Acculturation, Discrimination, and Depression Among Unauthorized Latinos/as in the United States

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Abstract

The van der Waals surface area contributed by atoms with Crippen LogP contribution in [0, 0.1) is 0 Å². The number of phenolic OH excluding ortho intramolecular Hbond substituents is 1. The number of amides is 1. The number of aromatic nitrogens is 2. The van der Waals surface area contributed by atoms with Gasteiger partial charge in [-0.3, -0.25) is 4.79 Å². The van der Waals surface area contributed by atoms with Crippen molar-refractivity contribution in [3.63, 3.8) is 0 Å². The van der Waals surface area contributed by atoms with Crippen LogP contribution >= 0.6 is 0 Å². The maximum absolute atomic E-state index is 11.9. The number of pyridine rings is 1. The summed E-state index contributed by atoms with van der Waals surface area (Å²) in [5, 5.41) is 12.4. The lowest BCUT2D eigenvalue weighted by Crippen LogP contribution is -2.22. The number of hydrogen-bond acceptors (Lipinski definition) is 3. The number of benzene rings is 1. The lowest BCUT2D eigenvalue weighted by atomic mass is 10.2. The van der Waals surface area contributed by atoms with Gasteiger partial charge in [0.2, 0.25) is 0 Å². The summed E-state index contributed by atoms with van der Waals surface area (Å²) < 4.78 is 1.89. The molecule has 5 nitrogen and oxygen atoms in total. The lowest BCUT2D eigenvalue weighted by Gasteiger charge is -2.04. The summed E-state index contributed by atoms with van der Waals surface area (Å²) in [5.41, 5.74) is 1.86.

Objectives: In the present study we sought to examine psychosocial factors among undocumented Latinos/as acculturating to and residing in the United States. Method: A community sample of 122 self-reported undocumented Latino/a immigrants was asked to complete questionnaires measuring components of acculturation (i.e., national and ethnic identity, U.S. heritage-cultural knowledge, English and Spanish competency), everyday discrimination (ED), and depressive symptoms. Results: Results indicated that, among acculturation dimensions, only ethnic identity was significantly related to increased ED whereas ED was associated with increased depression. Moreover, experiences of ED mediated the relationship between ethnic identity and depression. Conclusions: Results may indicate ethnic identity as a risk factor for this group through experiences of discrimination. Theoretical and practical implications are discussed in terms of advancing theory and from a multicultural counseling perspective, respectively.

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